Reddit thread said it was issues with NYU who owns the building it’s in which is a dorm and having liquor so close by. One reader said they heard it closed because the workers were talking of unionizing.

https://p2a.co/PN3k0Fq

This is a petition by workers from the store who state the reason for the sudden closure as “union busting”.

MORE NEWS ON THIS, VIA LINKS HERE:

Trader Joe’s VEGETABLE MASALA BURGERS


MEH

I’m not vegetarian. Still I like to try vegetarian options and see if they are any good. I love (repeat, love!) Indian food. This looked a bit appealing to me, the picture intrigued me and it says “with Authentic Indian Spices”. After all “Masala” means mixed spices. Tasting it, all I could think of “spices? what spices?”. To me, they’re almost non-existent. So short review is this is OK. It’s also not terribly exciting either and Indian food generally is. This could be served to an Indian baby. Most any authentic Indian dish is exploding with spices used very freely. Masala Dosa for example is basically mashed potato but has a ton of spices which make it delicious. This “masala burger” is primarily potatoes, so its kind of basically a mashed potato burger. It has pieces of vegetables in it, such as red pepper and corn. The concept is not bad – it’s just the lack of spices which defeats the purpose of calling it “masala” (mixed spices). The burger is OK, just lacking an authentic Indian spice profile which might make it tasty. If you put this on a bun as is it will basically be a potato sandwich.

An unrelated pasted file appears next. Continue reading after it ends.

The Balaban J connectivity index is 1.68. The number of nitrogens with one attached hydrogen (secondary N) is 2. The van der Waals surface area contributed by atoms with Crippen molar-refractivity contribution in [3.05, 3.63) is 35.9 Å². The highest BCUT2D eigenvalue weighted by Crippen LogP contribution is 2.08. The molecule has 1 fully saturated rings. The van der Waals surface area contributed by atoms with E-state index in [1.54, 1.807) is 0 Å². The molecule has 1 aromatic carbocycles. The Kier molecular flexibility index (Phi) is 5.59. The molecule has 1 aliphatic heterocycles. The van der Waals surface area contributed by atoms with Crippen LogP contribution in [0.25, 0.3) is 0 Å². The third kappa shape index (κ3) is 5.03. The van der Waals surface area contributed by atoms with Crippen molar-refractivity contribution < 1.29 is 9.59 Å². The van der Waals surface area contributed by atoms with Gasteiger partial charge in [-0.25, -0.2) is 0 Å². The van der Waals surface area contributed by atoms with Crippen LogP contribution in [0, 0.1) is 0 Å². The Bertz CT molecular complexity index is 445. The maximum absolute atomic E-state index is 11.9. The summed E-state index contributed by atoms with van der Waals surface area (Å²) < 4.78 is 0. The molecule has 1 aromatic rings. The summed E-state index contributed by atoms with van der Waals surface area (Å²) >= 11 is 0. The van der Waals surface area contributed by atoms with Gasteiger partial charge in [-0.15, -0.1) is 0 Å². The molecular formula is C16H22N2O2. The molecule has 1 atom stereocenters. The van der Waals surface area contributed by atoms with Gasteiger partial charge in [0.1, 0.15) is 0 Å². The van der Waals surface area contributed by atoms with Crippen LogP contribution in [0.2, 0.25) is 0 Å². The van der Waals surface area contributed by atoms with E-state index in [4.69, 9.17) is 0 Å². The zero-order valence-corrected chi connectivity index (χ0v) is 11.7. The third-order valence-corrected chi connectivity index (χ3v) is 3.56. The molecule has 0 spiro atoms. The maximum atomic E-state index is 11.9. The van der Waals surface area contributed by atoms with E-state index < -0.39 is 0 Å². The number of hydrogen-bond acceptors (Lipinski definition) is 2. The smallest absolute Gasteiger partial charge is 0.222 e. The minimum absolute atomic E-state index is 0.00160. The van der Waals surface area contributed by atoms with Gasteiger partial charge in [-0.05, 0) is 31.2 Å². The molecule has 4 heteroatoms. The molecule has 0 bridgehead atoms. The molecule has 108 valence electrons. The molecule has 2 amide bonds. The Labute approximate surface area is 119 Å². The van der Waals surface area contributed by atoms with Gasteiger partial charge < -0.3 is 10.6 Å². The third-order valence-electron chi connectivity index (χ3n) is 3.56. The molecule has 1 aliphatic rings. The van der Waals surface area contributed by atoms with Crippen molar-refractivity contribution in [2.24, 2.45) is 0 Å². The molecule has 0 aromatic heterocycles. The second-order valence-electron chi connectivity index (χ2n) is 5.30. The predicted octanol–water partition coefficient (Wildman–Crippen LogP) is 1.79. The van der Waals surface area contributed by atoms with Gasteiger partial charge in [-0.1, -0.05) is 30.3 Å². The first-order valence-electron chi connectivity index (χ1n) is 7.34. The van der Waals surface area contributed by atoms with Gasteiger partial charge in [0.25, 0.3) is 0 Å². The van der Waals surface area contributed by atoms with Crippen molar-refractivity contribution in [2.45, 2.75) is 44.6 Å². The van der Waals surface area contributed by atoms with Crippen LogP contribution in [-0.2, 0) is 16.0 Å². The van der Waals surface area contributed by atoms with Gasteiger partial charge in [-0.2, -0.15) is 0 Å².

These need something added to it. Sriracha. Peri-peri sauce. Zhough. Bomba. Magnifisauce. Some actual Indian Masala Spices if you have them. At least put some garlic powder on these if you make them and add some Hatch chile flakes. The only thing that perked this up a little bit was putting a little TJ’s TAMARIND SAUCE on, which is basically a tamarind chutney sauce. My wife told me “one was enough” and she usually scarfs down my cooking, so that was not a good review. If you’re vegetarian it might be worth checking out as an option as long as you fix it up. 4 burgers are $2.99. I won’t buy this again, however vegetarians might like this if they do something to it.

Trader Joe’s PEANUT & CRISPY NOODLE SALAD KIT


“CRISPY NOODLE SALAD KIT: The crispy part of the kit includes a package of tiny fried rice “CRISPY NOODLES”. The problem? After you put on dressing? These become “Not Crispy” Noodle bits.